In conclusion, we found an improvement in in-hospital mortality after RRS implementation. Real-time AAS based on EMR enabled easy identification of deteriorating patients and increased MET alerts. Early detection and intervention by activation of RRS with AAS may improve the ICU mortality rate and shorten ICU duration, despite the higher MEWSs than those for whom RRS was not activated.
Availability of data and materials
The datasets used and/or analyzed during the current study are available from the corresponding author after permission of the Institutional Review Board of Seoul National University Hospital on reasonable request.
Automatic alerting system
Charlson Comorbidity Index
Electronic medical records;
Intensive care unit
Medical emergency team
Modified early warning score
Rapid response system
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Members of the SAVER teams who contributed to RRS activity and data acquisition: Department of Critical Care Medicine, Seoul National University Hospital, Sang-Min Lee, Sang-Bae Ko, Ho Geol Ryu, Hannah Lee, Jinwoo Lee, Seung-Young Oh, Eun Jin Ha, Tae Jung Kim and Hong Yeul Lee.
The author(s) received no financial support for the research, authorship, and/or publication of this article.
Ethics approval and consent to participate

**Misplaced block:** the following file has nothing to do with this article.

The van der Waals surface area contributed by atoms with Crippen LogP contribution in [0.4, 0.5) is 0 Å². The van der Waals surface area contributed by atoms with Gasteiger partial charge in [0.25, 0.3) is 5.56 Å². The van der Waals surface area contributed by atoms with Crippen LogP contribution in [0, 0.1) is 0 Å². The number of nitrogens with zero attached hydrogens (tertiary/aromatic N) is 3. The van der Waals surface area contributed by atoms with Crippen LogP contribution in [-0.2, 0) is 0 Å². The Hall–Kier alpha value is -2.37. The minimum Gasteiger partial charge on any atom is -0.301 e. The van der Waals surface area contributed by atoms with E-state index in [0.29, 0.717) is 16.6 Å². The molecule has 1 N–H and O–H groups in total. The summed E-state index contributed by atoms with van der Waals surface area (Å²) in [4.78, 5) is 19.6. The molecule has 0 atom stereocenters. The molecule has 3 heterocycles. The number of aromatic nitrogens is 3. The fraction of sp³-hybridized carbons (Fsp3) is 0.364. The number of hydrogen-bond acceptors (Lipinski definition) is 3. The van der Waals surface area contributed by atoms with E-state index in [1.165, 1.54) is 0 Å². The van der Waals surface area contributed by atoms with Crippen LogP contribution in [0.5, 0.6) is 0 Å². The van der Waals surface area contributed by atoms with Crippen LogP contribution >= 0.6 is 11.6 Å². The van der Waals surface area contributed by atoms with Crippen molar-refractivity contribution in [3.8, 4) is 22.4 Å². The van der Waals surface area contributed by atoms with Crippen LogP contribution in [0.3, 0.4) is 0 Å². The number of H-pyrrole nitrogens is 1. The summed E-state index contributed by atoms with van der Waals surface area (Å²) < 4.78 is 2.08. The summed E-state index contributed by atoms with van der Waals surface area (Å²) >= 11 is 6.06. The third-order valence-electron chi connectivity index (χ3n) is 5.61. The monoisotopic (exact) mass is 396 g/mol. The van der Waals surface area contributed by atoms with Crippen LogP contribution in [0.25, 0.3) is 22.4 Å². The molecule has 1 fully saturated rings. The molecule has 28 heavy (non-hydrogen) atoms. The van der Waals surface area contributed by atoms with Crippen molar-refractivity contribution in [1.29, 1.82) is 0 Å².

The study was performed according to the tenets of the Helsinki Declaration and was approved by the Institutional Review Board of Seoul National University Hospital (H-1904-011-1023). The requirement for informed consent was waived.
Consent for publication
The authors declare that they have no competing interests relevant to this article. There was no external funding or financial support provided for this study.
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You, SH., Jung, SY., Lee, H.J. et al. Incorporating a real-time automatic alerting system based on electronic medical records could improve rapid response systems: a retrospective cohort study. Scand J Trauma Resusc Emerg Med 29, 164 (2021). https://doi.org/10.1186/s13049-021-00979-y
- Rapid response team
- Clinical alarms
- Quality improvements
- Intensive care units